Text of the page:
I’m not Jewish. Not even 1%. I’m a shiksa. But I am 100% curious and lately, Jewish cuisine has intrigued me. One of my December goals was to make a Jewish recipe, and last night I knocked that item off my list. The funny thing is, Thursday was the first day of Hanukkah.
In typical baking fashion, I schlepped my laptop and black baby (DSLR) to the kitchen and promptly put on Pandora. Well if you remember my football cookie baking post, I last played Christmas music. So yes, people, I began making Jewish treats while listening to Christmas music. Meshuga! Guess who hates me? This lady.
FRAN!!! I almost always watch the Golden Girls before bed, but during the holiday season, the show is replaced with holiday crap. Kill me. I have been resorting to my second favorite show, The Nanny. Just be glad you’re not my boyfriend.
A simple googling of “Hanukkah desserts” led me to a very simple Jewish dessert: Rugelach. The Yiddish word translates to “little twists.” Traditionally, they are formed by rolling a triangle of dough into a crescent shape around filling. Fillings may include chocolate, nuts, spices, or fruit preserves.
Walnut and Cinnamon Rugelach from Delish
- 1 container(s) (8 ounces) cottage cheese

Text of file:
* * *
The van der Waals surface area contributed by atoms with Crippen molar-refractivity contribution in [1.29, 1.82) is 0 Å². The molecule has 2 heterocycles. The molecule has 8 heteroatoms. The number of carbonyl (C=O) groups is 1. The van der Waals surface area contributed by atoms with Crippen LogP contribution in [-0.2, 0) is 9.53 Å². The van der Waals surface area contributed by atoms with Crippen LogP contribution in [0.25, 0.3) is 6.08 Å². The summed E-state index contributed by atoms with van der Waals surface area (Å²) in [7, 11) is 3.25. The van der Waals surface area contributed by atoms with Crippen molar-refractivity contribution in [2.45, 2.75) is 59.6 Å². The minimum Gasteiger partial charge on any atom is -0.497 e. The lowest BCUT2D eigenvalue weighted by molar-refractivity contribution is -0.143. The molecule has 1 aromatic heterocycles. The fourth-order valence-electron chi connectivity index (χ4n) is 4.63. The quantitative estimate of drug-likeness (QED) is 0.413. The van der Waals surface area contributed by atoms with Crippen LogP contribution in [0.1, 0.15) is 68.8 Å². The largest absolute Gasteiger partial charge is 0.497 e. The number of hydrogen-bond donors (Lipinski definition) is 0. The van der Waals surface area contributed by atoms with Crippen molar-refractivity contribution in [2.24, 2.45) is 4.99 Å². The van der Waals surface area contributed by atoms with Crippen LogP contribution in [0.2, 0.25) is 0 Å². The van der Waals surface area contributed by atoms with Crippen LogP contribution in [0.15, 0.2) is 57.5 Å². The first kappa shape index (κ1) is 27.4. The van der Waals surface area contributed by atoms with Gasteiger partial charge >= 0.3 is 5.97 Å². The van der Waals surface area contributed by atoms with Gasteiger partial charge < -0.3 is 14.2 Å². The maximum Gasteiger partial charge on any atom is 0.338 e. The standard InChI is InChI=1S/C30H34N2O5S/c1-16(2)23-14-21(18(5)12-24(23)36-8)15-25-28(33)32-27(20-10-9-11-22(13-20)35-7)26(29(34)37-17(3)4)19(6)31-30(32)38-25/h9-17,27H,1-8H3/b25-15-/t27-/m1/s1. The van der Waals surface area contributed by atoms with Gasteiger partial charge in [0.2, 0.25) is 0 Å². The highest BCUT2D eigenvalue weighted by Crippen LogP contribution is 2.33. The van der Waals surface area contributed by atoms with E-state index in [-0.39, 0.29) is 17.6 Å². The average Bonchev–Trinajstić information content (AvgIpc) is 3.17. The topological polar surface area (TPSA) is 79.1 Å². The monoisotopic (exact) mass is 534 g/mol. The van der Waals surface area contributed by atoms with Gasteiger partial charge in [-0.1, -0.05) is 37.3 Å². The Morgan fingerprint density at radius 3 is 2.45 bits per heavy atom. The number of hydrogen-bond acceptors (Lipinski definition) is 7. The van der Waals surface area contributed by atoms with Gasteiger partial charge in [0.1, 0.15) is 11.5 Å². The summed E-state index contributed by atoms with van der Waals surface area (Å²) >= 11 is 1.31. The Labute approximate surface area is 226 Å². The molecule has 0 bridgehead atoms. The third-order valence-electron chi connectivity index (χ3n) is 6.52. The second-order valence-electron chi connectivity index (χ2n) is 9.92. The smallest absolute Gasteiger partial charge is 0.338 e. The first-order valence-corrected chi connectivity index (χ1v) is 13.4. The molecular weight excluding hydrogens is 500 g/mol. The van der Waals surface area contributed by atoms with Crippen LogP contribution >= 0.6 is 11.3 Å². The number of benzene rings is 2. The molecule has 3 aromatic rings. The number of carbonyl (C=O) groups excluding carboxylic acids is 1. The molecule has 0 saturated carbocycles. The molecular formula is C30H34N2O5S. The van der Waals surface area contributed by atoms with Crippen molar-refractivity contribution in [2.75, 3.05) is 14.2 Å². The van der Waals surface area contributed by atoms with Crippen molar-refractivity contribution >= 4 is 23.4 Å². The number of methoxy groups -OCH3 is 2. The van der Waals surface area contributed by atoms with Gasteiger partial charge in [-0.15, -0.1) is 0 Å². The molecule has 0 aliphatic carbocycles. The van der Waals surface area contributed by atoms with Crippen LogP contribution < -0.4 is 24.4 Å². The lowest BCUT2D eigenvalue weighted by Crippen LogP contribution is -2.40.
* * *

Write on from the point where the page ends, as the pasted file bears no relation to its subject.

- 1 cup(s) (2 sticks) margarine or butter
- 2 cup(s) all-purpose flour
- 3/4 cup(s) packed brown sugar
- 3/4 cup(s) walnuts, finely chopped
- 3/4 teaspoon(s) ground cinnamon
- 2 tablespoon(s) margarine or butter, melted
- 1 large egg yolk
- Prepare Cottage-Cheese Dough: In food processor with knife blade attached, blend cottage cheese, margarine or butter, and flour just until combined and dough begins to come away from side of bowl. Divide dough into 3 equal pieces; flatten each into a disk. Wrap each disk with plastic wrap and refrigerate until ready to use.
- Prepare Walnut Filling: In medium bowl, combine brown sugar, walnuts, and cinnamon.
- Preheat oven to 400 degrees F. Line large cookie sheet with foil; grease foil.
- On lightly floured surface, with floured rolling pin, roll 1 piece of dough into 12-inch round. Brush dough with some melted margarine or butter. Spread dough with one-third filling; gently press onto dough. With pastry wheel or sharp knife, cut dough into 16 equal wedges. Starting at curved edge, roll up each wedge, jelly-roll fashion. Place rugelach on cookie sheet, point side down, about 1/2 inch apart.
- In cup, beat egg yolk with 1 tablespoon water; use to brush top of each rugelach. Bake rugelach 20 to 22 minutes, until golden. Immediately remove rugelach to wire rack to cool.
- Repeat with remaining dough, melted margarine or butter, filling, and yolk mixture. Store rugelach in tightly covered container up to 1 week.
And Amanda just called me Jewstina.
Who can spot all the Yiddish words I used in this post? Shalom!